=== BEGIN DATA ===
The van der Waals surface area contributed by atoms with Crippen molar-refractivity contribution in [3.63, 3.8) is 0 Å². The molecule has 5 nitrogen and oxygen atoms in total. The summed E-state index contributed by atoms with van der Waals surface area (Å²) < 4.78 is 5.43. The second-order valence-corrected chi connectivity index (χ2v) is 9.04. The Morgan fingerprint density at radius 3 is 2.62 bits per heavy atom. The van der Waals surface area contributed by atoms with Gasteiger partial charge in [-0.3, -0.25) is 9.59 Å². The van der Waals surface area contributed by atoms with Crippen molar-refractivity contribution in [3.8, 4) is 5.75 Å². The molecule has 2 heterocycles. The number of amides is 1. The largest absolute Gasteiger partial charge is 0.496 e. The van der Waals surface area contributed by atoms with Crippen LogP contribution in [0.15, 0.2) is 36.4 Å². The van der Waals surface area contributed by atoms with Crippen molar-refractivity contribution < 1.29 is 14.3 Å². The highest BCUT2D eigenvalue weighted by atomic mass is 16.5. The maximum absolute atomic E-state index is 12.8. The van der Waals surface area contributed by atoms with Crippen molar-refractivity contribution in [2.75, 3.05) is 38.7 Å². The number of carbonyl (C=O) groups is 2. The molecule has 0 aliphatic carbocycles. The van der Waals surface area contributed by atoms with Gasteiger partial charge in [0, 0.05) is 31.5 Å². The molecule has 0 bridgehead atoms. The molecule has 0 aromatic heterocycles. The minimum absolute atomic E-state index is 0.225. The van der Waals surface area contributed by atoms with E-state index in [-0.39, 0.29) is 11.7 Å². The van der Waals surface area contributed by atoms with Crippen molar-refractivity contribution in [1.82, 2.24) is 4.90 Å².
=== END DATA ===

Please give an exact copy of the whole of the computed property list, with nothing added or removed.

The van der Waals surface area contributed by atoms with Crippen molar-refractivity contribution in [3.63, 3.8) is 0 Å². The molecule has 5 nitrogen and oxygen atoms in total. The summed E-state index contributed by atoms with van der Waals surface area (Å²) < 4.78 is 5.43. The second-order valence-corrected chi connectivity index (χ2v) is 9.04. The Morgan fingerprint density at radius 3 is 2.62 bits per heavy atom. The van der Waals surface area contributed by atoms with Gasteiger partial charge in [-0.3, -0.25) is 9.59 Å². The van der Waals surface area contributed by atoms with Crippen molar-refractivity contribution in [3.8, 4) is 5.75 Å². The molecule has 2 heterocycles. The number of amides is 1. The largest absolute Gasteiger partial charge is 0.496 e. The van der Waals surface area contributed by atoms with Crippen LogP contribution in [0.15, 0.2) is 36.4 Å². The van der Waals surface area contributed by atoms with Crippen molar-refractivity contribution < 1.29 is 14.3 Å². The highest BCUT2D eigenvalue weighted by atomic mass is 16.5. The maximum absolute atomic E-state index is 12.8. The van der Waals surface area contributed by atoms with Crippen molar-refractivity contribution in [2.75, 3.05) is 38.7 Å². The number of carbonyl (C=O) groups is 2. The molecule has 0 aliphatic carbocycles. The van der Waals surface area contributed by atoms with Gasteiger partial charge in [0, 0.05) is 31.5 Å². The molecule has 0 bridgehead atoms. The molecule has 0 aromatic heterocycles. The minimum absolute atomic E-state index is 0.225. The van der Waals surface area contributed by atoms with E-state index in [-0.39, 0.29) is 11.7 Å². The van der Waals surface area contributed by atoms with Crippen molar-refractivity contribution in [1.82, 2.24) is 4.90 Å².